COMPOSERS: JS Bach
LABELS: BIS SACD
ALBUM TITLE: JS Bach
WORKS: Cantatas: Jauchzet Gott in allen Landen!, BWV 51; Alles mit Gott und nichts ohn’ ihn, BWV 1127; BWV 210 – ‘Spielet, ihr beseelten Lieder’
PERFORMER: Carolyn Sampson (soprano); Bach Collegium Japan/Masaaki Suzuki
CATALOGUE NO: 1471
Solo soprano and trumpet – protagonists with glittering roles to play, have long made Bach’s cantata ‘Jauchzet Gott in allen Landen’ a favourite with audiences. Recordings abound, of which this new performance with Carolyn Sampson and trumpeter Toshio Shimada is likely to prove appealing. Sampson’s voice has bell-like clarity and an expressive warmth which serves Bach’s writing, sometimes virtuoso, as in the outer movements, sometimes contemplative, as in the accompanied recitative and centrally placed aria, uncommonly well. I prefer Masaaki Suzuki’s tempos in this work to those of John Eliot Gardiner (Philips). In the vocal stakes stronger competition is offered by Maria Stader under Karl Richter (Archiv Produktion), Teresa Stich-Randall (Vanguard), and Arleen Augér (Hänssler) yet, overall this new release makes a stronger appeal than any of them.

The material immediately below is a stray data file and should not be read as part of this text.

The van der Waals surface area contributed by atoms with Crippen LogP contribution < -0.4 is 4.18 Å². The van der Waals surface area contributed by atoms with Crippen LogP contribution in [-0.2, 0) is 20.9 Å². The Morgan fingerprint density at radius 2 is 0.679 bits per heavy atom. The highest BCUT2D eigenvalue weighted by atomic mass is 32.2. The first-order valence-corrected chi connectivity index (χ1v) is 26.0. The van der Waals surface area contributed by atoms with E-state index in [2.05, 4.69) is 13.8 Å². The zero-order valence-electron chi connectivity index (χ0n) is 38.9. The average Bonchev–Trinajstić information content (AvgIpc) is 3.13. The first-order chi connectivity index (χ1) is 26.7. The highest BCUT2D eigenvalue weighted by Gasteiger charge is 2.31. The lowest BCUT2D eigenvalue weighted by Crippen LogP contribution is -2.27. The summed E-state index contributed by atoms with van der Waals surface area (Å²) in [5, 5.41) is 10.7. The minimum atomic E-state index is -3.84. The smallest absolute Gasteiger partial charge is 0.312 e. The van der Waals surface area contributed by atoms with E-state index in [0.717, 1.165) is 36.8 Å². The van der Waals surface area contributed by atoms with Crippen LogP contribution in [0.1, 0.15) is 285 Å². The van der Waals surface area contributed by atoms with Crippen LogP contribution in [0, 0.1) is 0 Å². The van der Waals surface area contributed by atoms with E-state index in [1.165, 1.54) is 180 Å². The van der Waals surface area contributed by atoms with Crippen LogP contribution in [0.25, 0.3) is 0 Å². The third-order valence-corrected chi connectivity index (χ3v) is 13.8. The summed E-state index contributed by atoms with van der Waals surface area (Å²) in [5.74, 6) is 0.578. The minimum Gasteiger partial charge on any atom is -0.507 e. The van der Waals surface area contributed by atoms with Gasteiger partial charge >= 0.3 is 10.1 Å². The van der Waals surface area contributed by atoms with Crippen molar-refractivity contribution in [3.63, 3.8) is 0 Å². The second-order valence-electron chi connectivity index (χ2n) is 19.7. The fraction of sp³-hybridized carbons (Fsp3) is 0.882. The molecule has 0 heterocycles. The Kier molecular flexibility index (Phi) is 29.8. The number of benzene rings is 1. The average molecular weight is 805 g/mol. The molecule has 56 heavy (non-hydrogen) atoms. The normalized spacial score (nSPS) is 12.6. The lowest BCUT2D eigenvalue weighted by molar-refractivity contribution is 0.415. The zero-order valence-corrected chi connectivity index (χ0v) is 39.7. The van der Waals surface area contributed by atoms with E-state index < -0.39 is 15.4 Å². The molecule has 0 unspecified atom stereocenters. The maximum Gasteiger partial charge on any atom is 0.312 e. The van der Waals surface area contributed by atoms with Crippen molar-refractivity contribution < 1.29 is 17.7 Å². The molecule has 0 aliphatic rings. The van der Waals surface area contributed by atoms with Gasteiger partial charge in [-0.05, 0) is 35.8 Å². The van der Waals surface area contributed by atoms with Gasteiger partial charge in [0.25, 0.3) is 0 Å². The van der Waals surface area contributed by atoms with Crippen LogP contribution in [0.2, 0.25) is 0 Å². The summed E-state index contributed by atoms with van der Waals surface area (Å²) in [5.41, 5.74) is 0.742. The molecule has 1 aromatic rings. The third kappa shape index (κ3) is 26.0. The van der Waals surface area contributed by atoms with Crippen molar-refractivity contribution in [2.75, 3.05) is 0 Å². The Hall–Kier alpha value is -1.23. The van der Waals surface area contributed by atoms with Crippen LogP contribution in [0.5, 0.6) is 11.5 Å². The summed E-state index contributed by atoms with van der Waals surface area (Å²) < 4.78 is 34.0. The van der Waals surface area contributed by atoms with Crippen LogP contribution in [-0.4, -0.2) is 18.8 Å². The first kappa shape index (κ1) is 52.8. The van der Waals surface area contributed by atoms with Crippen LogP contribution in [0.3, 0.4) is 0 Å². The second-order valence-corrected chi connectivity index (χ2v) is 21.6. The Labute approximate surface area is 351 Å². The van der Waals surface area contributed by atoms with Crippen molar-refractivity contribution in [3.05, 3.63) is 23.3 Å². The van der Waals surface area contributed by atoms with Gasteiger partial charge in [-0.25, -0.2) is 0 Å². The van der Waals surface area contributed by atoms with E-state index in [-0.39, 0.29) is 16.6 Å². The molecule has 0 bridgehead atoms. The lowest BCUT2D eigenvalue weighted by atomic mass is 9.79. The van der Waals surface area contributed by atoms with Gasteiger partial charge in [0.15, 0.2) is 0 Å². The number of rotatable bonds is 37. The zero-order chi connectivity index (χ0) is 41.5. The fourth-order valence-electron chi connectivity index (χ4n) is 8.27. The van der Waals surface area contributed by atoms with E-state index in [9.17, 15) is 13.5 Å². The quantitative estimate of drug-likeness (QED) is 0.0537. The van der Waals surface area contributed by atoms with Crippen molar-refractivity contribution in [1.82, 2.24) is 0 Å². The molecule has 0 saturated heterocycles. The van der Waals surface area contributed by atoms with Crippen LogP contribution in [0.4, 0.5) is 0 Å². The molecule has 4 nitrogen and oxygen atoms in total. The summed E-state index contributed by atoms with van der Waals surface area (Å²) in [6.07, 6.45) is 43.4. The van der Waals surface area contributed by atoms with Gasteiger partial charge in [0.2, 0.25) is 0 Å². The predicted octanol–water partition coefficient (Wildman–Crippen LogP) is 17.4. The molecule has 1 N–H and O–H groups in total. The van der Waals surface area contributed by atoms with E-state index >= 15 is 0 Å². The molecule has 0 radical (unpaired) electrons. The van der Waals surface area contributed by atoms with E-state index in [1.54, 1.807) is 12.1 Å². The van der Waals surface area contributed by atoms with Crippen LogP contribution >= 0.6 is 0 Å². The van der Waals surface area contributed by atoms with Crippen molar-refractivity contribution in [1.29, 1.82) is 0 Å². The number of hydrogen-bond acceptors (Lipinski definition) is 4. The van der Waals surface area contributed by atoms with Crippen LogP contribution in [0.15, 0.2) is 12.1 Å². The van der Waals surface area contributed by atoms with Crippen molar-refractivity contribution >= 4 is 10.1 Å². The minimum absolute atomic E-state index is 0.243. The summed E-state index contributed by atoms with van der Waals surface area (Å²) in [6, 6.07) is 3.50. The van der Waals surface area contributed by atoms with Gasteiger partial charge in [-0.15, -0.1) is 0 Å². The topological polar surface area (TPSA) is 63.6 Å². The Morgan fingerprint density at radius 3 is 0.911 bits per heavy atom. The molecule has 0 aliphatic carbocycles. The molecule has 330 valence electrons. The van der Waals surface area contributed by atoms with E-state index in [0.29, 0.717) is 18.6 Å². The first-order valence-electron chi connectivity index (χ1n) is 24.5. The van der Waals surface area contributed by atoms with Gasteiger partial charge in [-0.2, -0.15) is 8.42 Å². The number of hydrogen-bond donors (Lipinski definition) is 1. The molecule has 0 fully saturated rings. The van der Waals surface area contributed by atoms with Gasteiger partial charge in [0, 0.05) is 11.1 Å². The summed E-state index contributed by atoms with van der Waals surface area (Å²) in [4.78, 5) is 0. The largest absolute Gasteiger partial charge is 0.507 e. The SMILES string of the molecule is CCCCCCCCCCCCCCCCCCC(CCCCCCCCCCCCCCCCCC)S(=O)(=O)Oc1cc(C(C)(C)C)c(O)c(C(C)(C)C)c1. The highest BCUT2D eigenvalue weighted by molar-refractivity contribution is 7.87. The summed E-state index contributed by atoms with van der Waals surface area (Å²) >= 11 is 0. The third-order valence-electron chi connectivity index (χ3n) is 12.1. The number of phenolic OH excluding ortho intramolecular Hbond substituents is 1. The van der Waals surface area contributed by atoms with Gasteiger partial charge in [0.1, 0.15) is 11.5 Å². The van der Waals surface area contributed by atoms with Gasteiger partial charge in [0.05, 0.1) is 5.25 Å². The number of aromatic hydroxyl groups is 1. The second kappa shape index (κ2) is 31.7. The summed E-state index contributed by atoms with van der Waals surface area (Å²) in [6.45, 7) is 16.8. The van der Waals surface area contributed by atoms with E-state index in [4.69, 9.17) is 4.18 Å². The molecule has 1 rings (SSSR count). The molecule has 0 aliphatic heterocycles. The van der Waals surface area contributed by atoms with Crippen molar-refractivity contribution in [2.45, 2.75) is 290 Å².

By far the greater amount of the programme, though, is taken up with the 12-stanza aria, or ode ‘Alles mit Gott’ which Bach offered in 1713 as a birthday present to his patron Duke Wilhelm Ernst of Saxe-Weimar. It was discovered in the Duchess Anna Amalia Library in Weimar in May 2005 by a young German musicologist, Michael Maul who contributes to the booklet an excellent background and explanatory essay. Proclaimed as the first complete recording I would dare to suggest that as such it is of doubtful merit. The twelve verses yield an acrostic in what would have been regarded, perhaps primarily by the Duke as a visual presentation. It takes Suzuki almost 50 minutes to perform all of them, at least twice the duration of an average Bach cantata. Gardiner, wisely performs only three verses with soprano Elin Manahan Thomas whose fresh complexioned voice and alluring artlessness makes the greater appeal. Nicholas Anderson